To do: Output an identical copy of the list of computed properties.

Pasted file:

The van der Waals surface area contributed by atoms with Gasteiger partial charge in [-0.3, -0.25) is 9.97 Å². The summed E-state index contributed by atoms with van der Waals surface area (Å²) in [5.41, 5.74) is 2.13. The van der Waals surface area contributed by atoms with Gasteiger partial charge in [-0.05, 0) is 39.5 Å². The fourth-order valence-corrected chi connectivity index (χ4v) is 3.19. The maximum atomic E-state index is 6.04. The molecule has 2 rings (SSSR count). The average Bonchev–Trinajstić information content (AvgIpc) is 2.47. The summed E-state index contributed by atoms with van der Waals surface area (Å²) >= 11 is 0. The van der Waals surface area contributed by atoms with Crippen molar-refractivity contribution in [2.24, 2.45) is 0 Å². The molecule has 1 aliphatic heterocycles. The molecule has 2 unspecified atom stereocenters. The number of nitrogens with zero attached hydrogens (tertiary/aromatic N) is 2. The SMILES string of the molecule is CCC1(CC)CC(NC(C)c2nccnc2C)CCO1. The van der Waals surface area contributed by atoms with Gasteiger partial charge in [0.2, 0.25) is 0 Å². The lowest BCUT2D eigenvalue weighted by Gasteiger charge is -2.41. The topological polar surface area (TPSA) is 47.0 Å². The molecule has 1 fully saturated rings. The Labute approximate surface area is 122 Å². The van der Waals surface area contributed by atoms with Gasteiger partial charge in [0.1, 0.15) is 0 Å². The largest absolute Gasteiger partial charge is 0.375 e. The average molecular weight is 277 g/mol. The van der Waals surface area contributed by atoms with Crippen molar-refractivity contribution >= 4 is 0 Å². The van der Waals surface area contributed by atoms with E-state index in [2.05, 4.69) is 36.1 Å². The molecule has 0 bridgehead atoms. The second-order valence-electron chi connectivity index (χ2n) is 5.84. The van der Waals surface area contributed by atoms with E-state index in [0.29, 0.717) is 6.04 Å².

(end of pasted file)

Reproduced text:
The van der Waals surface area contributed by atoms with Gasteiger partial charge in [-0.3, -0.25) is 9.97 Å². The summed E-state index contributed by atoms with van der Waals surface area (Å²) in [5.41, 5.74) is 2.13. The van der Waals surface area contributed by atoms with Gasteiger partial charge in [-0.05, 0) is 39.5 Å². The fourth-order valence-corrected chi connectivity index (χ4v) is 3.19. The maximum atomic E-state index is 6.04. The molecule has 2 rings (SSSR count). The average Bonchev–Trinajstić information content (AvgIpc) is 2.47. The summed E-state index contributed by atoms with van der Waals surface area (Å²) >= 11 is 0. The van der Waals surface area contributed by atoms with Crippen molar-refractivity contribution in [2.24, 2.45) is 0 Å². The molecule has 1 aliphatic heterocycles. The molecule has 2 unspecified atom stereocenters. The number of nitrogens with zero attached hydrogens (tertiary/aromatic N) is 2. The SMILES string of the molecule is CCC1(CC)CC(NC(C)c2nccnc2C)CCO1. The van der Waals surface area contributed by atoms with Gasteiger partial charge in [0.2, 0.25) is 0 Å². The lowest BCUT2D eigenvalue weighted by Gasteiger charge is -2.41. The topological polar surface area (TPSA) is 47.0 Å². The molecule has 1 fully saturated rings. The Labute approximate surface area is 122 Å². The van der Waals surface area contributed by atoms with Gasteiger partial charge in [0.1, 0.15) is 0 Å². The largest absolute Gasteiger partial charge is 0.375 e. The average molecular weight is 277 g/mol. The van der Waals surface area contributed by atoms with Crippen molar-refractivity contribution >= 4 is 0 Å². The van der Waals surface area contributed by atoms with E-state index in [2.05, 4.69) is 36.1 Å². The molecule has 0 bridgehead atoms. The second-order valence-electron chi connectivity index (χ2n) is 5.84. The van der Waals surface area contributed by atoms with E-state index in [0.29, 0.717) is 6.04 Å².